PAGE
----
"And do you not love the fact that you sit down at a show about Cole Porter, and the first thing you hear is this melody you've never heard before? 'What is that?'" That is "When a Woman's in Love," used instrumentally at the start of the show and sung at the end. "It was never in a show," noted Holland. "It was a trunk poem that he later set it to music. I like to think in my heart that he really wrote it for her."
People have come up to Friedman after the show, wagging their finger at him and accusing him of writing that song. "Do you know what it took to admit I didn't?"
|Photo by Carol Rosegg|
Maltby brought some tough love to the project. "The structure of the show was there," he said. "All I've done is to work for clarifying what the moment in the story is. What's going on at this moment in this sentence? Are you actually saying what you mean? Sometimes we turned sentences around, sometimes added a phrase to make it completely clear. The idea was there but not totally registering its depth."
"Richard and I talk about the melody of Linda's dialogue we came with," Holland said. "A lot of what we've done is get rid of old melodies and bring in new ones."
That's not as easy as it sounds, Maltby pointed out. "When you have done a show like this, you tend to set line readings after a while. Pretty much, you find the one that's the right one, and that became our enemy in going forward because they were set on a version that didn't go quite as deep. Time after time, we had to break the rhythm in order to get to the sentences. It wasn't that we had to find other sentences and we had to rewrite it. The stuff was already in the writing. We just really had to find it."
One Maltby touch: The pianist leading the three-piece combo accompanying Holland has been placed downstage with his back to the audience, suggesting Porter. "As soon as I thought of that, I thought immediately that it broke out of the mold of the cabaret show with the pianist sitting there. As soon as you turn it around, it's like a living room, and the person at the piano becomes a kind of living presence. Even the sheet music has been painted on pale blue paper so it's not very bright when the light hits it. We went that far to make sure it's not a big white presence over there." Friedman, who composed Platinum, Taking My Turn and the Tony-nominated The Me Nobody Knows, is currently working on another musical biography with Holland, who has taken over the book and lyrics from Friedman's longtime partner, Will Holt.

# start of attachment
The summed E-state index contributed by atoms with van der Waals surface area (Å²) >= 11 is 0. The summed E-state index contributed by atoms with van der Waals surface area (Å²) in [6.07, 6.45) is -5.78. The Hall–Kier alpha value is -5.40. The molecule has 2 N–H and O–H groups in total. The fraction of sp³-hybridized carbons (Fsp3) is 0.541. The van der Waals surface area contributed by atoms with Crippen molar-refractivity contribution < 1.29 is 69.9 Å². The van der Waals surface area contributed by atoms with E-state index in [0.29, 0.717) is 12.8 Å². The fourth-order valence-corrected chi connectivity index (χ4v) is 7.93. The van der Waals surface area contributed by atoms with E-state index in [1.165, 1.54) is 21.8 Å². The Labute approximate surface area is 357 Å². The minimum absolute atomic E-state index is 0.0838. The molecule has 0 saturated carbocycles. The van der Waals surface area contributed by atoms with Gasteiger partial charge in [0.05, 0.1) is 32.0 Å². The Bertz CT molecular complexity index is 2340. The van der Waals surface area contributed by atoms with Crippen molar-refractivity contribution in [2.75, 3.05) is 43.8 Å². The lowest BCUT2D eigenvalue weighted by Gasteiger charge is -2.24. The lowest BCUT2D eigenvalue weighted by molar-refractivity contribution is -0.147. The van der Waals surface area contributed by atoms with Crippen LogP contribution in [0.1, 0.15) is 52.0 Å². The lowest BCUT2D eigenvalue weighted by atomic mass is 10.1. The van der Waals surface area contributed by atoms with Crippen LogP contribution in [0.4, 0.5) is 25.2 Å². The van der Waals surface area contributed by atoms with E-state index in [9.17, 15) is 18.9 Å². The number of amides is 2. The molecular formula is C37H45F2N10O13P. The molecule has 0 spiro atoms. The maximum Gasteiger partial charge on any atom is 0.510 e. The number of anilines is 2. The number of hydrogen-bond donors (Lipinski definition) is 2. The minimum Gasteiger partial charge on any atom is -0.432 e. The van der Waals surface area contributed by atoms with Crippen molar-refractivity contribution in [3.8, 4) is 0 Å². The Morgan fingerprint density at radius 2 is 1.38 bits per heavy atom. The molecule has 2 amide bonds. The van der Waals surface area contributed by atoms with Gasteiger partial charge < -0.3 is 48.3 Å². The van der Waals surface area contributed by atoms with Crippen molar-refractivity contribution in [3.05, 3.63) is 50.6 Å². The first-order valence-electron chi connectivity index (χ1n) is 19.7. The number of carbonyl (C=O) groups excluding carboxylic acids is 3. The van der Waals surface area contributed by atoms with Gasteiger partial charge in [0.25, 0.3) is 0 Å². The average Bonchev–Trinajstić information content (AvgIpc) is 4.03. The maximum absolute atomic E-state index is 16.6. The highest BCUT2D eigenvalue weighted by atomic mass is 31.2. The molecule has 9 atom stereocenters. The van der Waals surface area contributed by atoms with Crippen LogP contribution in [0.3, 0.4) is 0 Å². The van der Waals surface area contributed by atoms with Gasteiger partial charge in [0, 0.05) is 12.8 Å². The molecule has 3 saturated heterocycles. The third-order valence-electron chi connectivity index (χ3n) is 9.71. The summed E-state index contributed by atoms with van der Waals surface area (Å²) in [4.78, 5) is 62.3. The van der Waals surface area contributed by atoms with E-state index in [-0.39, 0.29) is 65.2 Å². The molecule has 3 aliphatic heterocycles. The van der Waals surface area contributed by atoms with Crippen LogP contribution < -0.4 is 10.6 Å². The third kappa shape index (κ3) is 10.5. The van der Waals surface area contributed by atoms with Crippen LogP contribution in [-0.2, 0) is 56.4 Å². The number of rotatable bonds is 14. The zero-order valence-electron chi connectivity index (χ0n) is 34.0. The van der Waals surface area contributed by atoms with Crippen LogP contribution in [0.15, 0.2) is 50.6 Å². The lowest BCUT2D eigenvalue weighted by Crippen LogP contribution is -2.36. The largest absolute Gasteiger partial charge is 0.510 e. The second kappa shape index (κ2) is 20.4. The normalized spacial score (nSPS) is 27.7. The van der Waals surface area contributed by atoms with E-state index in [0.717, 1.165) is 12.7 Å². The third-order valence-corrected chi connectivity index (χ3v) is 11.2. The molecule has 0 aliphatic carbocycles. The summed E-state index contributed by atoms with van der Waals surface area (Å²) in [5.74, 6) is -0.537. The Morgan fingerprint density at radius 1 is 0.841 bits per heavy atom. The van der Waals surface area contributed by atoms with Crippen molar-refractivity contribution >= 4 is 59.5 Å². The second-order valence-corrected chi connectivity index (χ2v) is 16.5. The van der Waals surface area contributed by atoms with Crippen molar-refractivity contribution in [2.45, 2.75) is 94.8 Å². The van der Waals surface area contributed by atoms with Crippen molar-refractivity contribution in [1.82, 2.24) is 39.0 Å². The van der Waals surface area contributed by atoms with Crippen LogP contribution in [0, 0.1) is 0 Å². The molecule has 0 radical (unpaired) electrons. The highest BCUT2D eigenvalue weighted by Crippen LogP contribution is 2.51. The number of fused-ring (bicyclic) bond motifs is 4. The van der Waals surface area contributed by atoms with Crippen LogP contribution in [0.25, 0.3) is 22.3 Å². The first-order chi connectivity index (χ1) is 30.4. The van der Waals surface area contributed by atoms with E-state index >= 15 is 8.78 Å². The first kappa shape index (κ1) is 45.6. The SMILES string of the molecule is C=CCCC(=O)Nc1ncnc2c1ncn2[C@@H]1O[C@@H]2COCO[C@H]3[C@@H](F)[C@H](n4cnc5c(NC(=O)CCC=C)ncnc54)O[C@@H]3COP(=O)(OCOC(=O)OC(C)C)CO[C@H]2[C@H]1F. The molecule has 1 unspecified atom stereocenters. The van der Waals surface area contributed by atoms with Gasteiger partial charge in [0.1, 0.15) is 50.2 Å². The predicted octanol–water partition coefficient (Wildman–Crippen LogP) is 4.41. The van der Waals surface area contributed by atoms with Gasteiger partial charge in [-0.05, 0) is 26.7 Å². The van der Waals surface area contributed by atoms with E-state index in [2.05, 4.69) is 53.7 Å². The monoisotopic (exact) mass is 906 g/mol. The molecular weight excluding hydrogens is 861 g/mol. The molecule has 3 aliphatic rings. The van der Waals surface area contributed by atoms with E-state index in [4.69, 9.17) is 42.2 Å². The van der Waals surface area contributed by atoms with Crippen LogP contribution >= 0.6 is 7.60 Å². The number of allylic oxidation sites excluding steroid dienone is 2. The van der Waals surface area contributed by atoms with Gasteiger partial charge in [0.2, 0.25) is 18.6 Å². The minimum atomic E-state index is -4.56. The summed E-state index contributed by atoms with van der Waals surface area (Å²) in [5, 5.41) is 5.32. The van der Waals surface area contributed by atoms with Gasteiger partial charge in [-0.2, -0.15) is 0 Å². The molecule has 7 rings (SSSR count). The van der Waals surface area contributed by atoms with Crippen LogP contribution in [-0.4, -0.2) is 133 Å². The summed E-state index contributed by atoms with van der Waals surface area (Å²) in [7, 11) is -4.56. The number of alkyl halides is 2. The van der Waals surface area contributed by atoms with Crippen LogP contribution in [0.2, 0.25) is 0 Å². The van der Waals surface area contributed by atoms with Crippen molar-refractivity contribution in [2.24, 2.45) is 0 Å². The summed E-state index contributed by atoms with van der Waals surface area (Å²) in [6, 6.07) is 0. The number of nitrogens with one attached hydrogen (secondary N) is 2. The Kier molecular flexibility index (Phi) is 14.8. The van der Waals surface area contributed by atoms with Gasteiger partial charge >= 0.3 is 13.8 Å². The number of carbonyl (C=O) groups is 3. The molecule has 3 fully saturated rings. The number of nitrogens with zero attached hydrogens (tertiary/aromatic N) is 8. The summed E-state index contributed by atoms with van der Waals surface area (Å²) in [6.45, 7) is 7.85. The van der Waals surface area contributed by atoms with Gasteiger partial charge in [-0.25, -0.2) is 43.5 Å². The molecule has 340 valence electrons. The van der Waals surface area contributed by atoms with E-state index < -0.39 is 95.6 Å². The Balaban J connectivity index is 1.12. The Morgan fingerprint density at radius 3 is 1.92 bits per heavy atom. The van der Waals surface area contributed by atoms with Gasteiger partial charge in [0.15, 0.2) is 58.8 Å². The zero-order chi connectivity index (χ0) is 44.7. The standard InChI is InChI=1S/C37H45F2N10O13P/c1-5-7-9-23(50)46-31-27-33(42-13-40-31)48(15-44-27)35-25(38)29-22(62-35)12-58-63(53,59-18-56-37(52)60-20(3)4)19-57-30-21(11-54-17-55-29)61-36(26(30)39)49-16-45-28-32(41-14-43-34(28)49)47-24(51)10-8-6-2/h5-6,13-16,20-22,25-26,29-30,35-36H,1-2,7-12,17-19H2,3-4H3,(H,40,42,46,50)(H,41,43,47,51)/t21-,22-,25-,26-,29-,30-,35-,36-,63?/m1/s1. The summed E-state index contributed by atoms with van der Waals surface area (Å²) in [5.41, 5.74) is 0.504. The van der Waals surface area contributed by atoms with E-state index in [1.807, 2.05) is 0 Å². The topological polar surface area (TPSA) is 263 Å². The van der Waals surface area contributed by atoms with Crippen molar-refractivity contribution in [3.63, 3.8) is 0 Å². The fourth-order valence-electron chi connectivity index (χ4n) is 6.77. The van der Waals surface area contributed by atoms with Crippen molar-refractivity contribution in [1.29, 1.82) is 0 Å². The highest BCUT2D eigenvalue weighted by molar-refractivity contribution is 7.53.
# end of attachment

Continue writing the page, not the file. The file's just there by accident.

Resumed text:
It's called Dream Mountain, and that would be Mount Rushmore. The show focuses on the man who spent the last 14 years of his life sculpting it, Qutzon Borglum. "He was obsessed with it, and, ultimately, it did him in," said Friedman. "He died before it was finished, and his son took over. It's a very heroic, Americana kind of story."
"Also," postscripted his wife and collaborator, "it tells the story of native Americans and their reaction and feeling toward their sacred mountain being destroyed."
Maltby, in his lyricist hat, has his own musical Americana bio to get back to — Take Flight, about the heroic figures of early aviation (The Brothers Wright, Earhart, Lindbergh, et al). It recently touched down at Montclair State University and went over so well that he and his longtime composing partner, David Shire, and their book writer, John Weidman, have decided to resume tinkering with it for Broadway.
Theatregoers might hear a few selections from it Dec. 17 when 54 Below presents Maltby & Shire: What Could Better Be in its ongoing salute to great American songwriters.